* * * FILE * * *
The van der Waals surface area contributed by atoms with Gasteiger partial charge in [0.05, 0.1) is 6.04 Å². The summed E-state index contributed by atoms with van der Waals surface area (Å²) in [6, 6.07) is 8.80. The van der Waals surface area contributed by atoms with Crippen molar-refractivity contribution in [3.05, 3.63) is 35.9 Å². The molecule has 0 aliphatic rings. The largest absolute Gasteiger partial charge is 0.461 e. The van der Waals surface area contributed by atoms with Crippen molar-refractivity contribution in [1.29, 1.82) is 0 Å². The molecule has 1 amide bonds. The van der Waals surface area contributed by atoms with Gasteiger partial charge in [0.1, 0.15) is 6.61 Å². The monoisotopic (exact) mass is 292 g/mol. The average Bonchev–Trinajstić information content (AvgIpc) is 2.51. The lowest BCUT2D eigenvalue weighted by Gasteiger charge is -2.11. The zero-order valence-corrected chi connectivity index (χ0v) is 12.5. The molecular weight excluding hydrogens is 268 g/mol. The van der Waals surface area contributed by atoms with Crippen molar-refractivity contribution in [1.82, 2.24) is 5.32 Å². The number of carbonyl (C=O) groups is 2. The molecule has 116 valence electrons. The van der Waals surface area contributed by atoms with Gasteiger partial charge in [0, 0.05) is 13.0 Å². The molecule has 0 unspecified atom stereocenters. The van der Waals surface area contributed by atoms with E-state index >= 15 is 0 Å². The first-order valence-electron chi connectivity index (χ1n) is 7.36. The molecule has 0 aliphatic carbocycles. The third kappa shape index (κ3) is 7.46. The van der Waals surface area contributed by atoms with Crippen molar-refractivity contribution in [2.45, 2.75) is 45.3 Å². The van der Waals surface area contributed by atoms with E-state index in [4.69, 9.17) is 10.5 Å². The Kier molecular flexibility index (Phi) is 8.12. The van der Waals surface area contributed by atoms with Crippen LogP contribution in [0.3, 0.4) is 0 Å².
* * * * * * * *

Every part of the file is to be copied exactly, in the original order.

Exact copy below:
The van der Waals surface area contributed by atoms with Gasteiger partial charge in [0.05, 0.1) is 6.04 Å². The summed E-state index contributed by atoms with van der Waals surface area (Å²) in [6, 6.07) is 8.80. The van der Waals surface area contributed by atoms with Crippen molar-refractivity contribution in [3.05, 3.63) is 35.9 Å². The molecule has 0 aliphatic rings. The largest absolute Gasteiger partial charge is 0.461 e. The van der Waals surface area contributed by atoms with Crippen molar-refractivity contribution in [1.29, 1.82) is 0 Å². The molecule has 1 amide bonds. The van der Waals surface area contributed by atoms with Gasteiger partial charge in [0.1, 0.15) is 6.61 Å². The monoisotopic (exact) mass is 292 g/mol. The average Bonchev–Trinajstić information content (AvgIpc) is 2.51. The lowest BCUT2D eigenvalue weighted by Gasteiger charge is -2.11. The zero-order valence-corrected chi connectivity index (χ0v) is 12.5. The molecular weight excluding hydrogens is 268 g/mol. The van der Waals surface area contributed by atoms with Crippen molar-refractivity contribution in [1.82, 2.24) is 5.32 Å². The number of carbonyl (C=O) groups is 2. The molecule has 116 valence electrons. The van der Waals surface area contributed by atoms with Gasteiger partial charge in [0, 0.05) is 13.0 Å². The molecule has 0 unspecified atom stereocenters. The van der Waals surface area contributed by atoms with E-state index >= 15 is 0 Å². The first-order valence-electron chi connectivity index (χ1n) is 7.36. The molecule has 0 aliphatic carbocycles. The third kappa shape index (κ3) is 7.46. The van der Waals surface area contributed by atoms with Crippen molar-refractivity contribution in [2.45, 2.75) is 45.3 Å². The van der Waals surface area contributed by atoms with E-state index in [4.69, 9.17) is 10.5 Å². The Kier molecular flexibility index (Phi) is 8.12. The van der Waals surface area contributed by atoms with Crippen LogP contribution in [0.3, 0.4) is 0 Å².